The next two contributions to this Research Topic are broadly related to understanding geologic signatures of asteroid impacts. In their original research article, Kubo et al. investigated the cause of the anomalously strong natural remanent magnetization observed in shocked granitic rocks in the crystalline core of the Vredefort crater—the largest and oldest (2023 ± 4 Ma) known terrestrial impact structure. The authors found that coarse magnetite grains are subdivided by hematite lamellae creating striped magnetic domains, and attributed the strong remanence primarily to this unusual domain structure, which formed as the result of post-impact high-temperature metamorphic alteration of shock-strained magnetic grains. Later terrestrial lightning strikes on the partially oxidized magnetite may have also intensified the remanence. In the mini-review article, Font and Abrajevitch discussed two competitive explanations, volcanism vs. asteroid impact, for the decrease in magnetic susceptibility values in the sediments just below the Cretaceous-Paleogene boundary. Based on environmental proxy records from two reference sections, Bidart (France) and Gubbio (Italy), the authors suggested that the evidence for dissolution of ferrimagnetic minerals accompanied with the presence of akaganeite, an unusual mineral phase in marine sediments, is best explained by an ocean acidification and aerosol deposition event linked to the Deccan Phase-2 volcanism.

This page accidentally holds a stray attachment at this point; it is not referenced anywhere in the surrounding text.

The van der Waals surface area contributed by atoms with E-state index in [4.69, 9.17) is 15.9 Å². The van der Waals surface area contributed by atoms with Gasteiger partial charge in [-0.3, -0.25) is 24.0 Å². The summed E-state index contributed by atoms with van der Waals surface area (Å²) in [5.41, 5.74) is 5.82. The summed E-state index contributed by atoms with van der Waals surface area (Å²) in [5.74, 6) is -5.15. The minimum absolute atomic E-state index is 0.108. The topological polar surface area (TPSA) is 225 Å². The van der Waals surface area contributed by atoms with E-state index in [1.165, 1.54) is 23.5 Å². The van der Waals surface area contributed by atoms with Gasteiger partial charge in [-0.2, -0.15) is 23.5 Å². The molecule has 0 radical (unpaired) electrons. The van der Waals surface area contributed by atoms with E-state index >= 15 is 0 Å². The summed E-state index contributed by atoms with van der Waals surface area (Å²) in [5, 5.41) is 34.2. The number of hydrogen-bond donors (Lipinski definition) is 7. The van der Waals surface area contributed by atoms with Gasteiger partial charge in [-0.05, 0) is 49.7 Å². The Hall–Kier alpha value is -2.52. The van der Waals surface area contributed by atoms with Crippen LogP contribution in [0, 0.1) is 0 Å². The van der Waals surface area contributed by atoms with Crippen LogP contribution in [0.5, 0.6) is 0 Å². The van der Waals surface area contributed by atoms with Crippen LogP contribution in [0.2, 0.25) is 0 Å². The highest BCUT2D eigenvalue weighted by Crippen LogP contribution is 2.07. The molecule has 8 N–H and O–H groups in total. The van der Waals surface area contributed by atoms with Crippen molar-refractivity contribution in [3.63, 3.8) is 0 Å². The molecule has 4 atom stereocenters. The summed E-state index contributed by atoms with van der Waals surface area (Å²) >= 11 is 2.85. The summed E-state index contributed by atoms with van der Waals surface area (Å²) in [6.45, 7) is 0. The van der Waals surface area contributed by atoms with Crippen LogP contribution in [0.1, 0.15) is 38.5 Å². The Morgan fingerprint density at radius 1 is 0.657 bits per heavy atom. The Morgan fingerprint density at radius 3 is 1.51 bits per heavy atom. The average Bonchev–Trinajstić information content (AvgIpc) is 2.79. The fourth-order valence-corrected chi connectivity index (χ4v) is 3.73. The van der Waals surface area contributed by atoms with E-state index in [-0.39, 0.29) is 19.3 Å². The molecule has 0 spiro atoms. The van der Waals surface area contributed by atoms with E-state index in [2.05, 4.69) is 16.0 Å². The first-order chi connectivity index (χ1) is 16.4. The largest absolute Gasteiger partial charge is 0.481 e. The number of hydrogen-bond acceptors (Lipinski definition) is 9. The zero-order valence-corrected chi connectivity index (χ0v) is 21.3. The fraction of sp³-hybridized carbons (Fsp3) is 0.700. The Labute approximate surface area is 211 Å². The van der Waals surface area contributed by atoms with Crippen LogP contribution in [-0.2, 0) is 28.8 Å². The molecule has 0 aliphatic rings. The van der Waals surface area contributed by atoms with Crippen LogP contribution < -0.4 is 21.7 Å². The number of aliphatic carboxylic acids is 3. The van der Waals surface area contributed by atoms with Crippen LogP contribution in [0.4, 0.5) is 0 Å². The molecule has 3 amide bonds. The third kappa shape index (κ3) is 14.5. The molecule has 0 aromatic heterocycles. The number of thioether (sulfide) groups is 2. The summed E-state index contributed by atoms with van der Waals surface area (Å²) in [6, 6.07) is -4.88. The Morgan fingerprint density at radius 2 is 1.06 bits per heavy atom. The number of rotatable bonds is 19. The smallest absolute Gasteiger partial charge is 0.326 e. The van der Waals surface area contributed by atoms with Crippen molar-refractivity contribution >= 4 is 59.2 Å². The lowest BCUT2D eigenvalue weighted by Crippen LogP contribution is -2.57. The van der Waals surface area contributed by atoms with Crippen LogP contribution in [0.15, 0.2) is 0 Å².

Another two contributions to this Research Topic are related to studies of geomagnetic reversals. In addition to their use for dating and correlation, high resolution records of the transitional field behavior provide key constraints on the working of the geodynamo. In their original research article, Soler-Arechalde et al. presented a record of the Matuyama-Brunhes geomagnetic reversal obtained from the tephra-paleosol sedimentary sequence of Tlaxcala (Central Mexico). The authors demonstrated the primary origin of the magnetic remanence and suggested that paleosol sequences can provide good high resolution records of the geomagnetic magnetic field during geomagnetic reversals. In the following Perspective article, Pacca et al. analyzed the geomagnetic reversal frequency rates over the past 510 Myr and noted that the reversal frequency correlates with the Earth's rotation changes, as well as with the δ18O oscillations, which reflect the glacial and interglacial periods. The authors hypothesized that the δ18O oscillations it can be used as a possible indicator to explain the length of day variations and the associated changes in the geodynamo regime.